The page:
How America’s funny women fought hard for their place in the spotlight
America now has many famous female comics. But it has been a 60-year struggle, a book reveals
When American magazine journalist Yael Kohen went looking for a book on the history of female comedians, she was stunned to discover that almost nothing had been written on the subject.
“There were some academic works and I found one book that was not in print any more. [Female comics] had been overlooked. Their contributions were still overshadowed,” Kohen said.
So Kohen, a contributing editor for Marie Claire, put together a remarkable history of women in comedy, telling their story from the brave pioneers of the 1950s, such as ground-breaking standup Phyllis Diller, to modern, A-list Hollywood power-players like Kristen Wiig.
The book, We Killed: The Rise of Women in Comedy, features scores of first-person interviews, clips from contemporary reviews and excerpts from stories on a huge roster of female comics, their male contemporaries and the people that they inspired or knew them. It paints a picture of a long battle fought by women to break into the comic arena. After all, it was only in 2007 that Christopher Hitchens notoriously used the pages of Vanity Fair to write an essay headlined “Why Women Aren’t Funny”. That sort of attitude infuriates women working in comedy today.
“No women ever said that women were not funny, because all women do is get together and laugh. I can’t believe this conversation still exists, yet it does,” said Judy Carter, a standup comic and motivational speaker.
It is a sentiment echoed by another American standup, Gaby Dunn. “It is just tiresome. It is like a misdirection. For every moment that we are talking about female comedians as women and whether they are funny or about their clothes and looks, then we are not focusing on their actual comedy,” she said.
Yet as We Killed shows, fighting that prejudice has been there from the beginning. The book begins by looking at Diller, whose appearance on the standup scene in the late 1950s in New York comedy clubs was nothing short of revolutionary.
“Here was a woman complaining about a husband rather than a husband complaining about the woman or the mother-in-law. I think that was the big switch. We have a life too, and it’s fun and it’s funny and we can make fun of ourselves and you, but from our side of the fence and not from yours,” says comedy writer Gene Perret in the book.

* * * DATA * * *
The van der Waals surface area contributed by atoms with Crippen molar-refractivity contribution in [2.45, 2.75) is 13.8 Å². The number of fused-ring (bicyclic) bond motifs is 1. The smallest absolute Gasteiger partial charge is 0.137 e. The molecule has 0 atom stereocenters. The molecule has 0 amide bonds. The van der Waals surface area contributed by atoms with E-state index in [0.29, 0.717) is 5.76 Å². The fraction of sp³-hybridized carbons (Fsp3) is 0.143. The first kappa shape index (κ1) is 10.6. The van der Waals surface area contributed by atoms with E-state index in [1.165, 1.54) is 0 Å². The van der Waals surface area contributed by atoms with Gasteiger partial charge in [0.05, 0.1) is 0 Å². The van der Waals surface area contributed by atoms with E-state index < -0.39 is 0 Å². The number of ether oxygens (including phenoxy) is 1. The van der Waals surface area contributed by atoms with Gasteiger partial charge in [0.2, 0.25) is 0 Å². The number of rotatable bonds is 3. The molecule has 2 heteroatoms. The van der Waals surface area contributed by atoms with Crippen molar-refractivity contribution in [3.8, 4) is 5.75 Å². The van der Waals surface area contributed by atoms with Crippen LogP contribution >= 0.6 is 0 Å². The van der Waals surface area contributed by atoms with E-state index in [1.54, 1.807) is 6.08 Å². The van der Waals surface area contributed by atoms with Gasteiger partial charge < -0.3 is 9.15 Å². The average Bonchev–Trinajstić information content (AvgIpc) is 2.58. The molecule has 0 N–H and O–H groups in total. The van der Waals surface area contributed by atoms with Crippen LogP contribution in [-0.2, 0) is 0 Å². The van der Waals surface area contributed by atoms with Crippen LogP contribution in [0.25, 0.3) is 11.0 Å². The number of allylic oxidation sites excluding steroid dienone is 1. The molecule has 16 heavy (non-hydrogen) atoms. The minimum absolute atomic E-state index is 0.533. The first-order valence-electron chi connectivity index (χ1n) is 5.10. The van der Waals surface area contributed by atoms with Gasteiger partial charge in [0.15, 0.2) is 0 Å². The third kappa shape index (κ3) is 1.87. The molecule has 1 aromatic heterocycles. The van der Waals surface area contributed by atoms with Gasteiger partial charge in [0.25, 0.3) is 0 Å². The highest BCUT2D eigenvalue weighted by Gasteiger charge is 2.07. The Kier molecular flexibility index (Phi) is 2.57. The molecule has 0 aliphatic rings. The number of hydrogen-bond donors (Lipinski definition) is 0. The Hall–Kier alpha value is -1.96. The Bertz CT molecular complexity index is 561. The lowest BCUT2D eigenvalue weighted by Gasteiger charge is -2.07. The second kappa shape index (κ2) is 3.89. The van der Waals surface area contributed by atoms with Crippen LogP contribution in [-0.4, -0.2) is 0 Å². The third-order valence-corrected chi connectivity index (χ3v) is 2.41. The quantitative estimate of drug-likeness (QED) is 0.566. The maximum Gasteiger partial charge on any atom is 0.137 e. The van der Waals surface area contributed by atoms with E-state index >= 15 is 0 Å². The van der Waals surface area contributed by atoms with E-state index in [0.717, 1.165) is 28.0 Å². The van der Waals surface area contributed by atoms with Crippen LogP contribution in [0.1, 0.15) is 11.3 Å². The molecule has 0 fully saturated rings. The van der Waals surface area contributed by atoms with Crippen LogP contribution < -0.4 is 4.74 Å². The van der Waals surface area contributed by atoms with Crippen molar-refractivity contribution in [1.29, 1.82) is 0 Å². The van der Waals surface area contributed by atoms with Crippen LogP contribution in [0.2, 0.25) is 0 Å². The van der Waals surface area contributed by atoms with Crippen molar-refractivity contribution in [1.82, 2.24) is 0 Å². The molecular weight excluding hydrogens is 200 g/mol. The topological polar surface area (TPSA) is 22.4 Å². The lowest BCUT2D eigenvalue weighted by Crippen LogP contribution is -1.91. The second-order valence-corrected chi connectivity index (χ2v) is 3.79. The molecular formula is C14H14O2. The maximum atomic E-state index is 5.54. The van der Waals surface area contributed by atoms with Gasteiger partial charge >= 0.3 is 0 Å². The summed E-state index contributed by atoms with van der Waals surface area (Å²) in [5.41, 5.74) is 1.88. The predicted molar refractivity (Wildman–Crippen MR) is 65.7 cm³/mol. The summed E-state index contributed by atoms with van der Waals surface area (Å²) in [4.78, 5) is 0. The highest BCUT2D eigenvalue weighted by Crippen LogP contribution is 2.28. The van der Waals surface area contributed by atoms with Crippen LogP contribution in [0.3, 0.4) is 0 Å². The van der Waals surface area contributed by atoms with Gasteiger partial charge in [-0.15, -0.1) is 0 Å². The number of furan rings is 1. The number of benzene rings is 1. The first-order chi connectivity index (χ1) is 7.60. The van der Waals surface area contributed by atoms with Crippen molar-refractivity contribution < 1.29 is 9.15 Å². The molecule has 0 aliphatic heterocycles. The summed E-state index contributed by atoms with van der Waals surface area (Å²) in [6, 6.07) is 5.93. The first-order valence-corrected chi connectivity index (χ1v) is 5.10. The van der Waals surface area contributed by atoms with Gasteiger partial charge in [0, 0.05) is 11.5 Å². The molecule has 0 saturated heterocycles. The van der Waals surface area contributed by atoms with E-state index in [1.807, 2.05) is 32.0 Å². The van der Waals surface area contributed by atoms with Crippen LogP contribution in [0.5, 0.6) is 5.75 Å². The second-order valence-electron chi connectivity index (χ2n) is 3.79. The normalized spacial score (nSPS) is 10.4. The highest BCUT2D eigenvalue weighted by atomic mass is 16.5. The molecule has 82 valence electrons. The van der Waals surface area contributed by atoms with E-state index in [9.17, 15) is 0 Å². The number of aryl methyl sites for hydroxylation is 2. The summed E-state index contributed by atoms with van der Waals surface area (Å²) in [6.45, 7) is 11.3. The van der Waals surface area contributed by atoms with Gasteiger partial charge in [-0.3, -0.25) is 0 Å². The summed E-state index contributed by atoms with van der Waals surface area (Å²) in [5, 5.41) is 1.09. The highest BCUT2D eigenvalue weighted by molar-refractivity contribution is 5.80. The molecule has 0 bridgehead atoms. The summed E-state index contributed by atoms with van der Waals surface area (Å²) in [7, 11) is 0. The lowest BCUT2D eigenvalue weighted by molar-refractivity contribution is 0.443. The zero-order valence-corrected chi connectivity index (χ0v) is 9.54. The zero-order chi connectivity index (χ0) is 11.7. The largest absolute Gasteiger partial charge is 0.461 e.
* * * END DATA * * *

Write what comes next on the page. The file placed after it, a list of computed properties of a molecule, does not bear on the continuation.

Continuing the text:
But Diller’s act still reflected the social mores of her day. Her trademark lines often lampooned her spouse or herself, setting her comedy firmly within the domestic sphere. She also disguised her sexual appeal so that people would not focus on her sex. “I had to dress so that they couldn’t see any figure because I wanted to make jokes,” Kohen quotes Diller as saying.
The book goes on to the tell the story of the female comics who emerged in the 1960s, such as Joan Rivers, who also made a name for herself with self-deprecation. Yet Rivers also put raunchy material in her act. “I was talking about having an affair with a married professor, and that wasn’t a thing a nice Jewish girl talked about … I was talking about my gay friend, Mr Phyllis, and you just didn’t talk about that,” she told Kohen.
That helped to pave the way for more political and feminist comics to emerge, such as Lily Tomlin in the late 1960s. Then in the 1970s women comics burst onto television – not in the role of wives and mothers, but as independent women, such as in the Mary Tyler Moore Show. Not that it was easy. Kohen reveals how the actress and producer Marlo Thomas once gave a top ABC executive a copy of the classic 60s feminist tract by Betty Friedan, The Feminine Mystique. “He read it and kind of became convinced,” Thomas says in the book.
By the 80s, comics such as Elayne Boosler were doing edgier material (“The Vatican is against surrogate mothers. Good thing they didn’t have that rule when Jesus was born.”) They were also starting to become more powerful – Late Night with David Letterman had a female lead writer. By the 90s, comedians such as Roseanne Barr and Ellen DeGeneres had mainstream hit shows led by feisty, powerful women.
Alternative comics such as Janeane Garofalo and Margaret Cho were major standup names and Whoopi Goldberg had gone from standup to being a wildly popular movie star. Yet still it was not easy. Carter remembered taking part in a standup comedy act that was being videoed by Paramount. She was introduced by a man with the remark: “Now here is something different. Our next comic has tits!”
Now, women comics have never seemed more powerful or more present. Wiig’s film Bridesmaids was one of the most successful films of 2011. Comedians such as Amy Poehler, Sarah Silverman, Lena Dunham and Chelsea Handler have become major figures in the cultural landscape.
However, they also represent a wide variety of styles: from the raunch of Handler to the self-conscious angst of Dunham to the cutting satire of Silverman. “It is an evolution. What we see now are more and more women, and so we get a greater diversity of things that they are talking about,” said Kohen.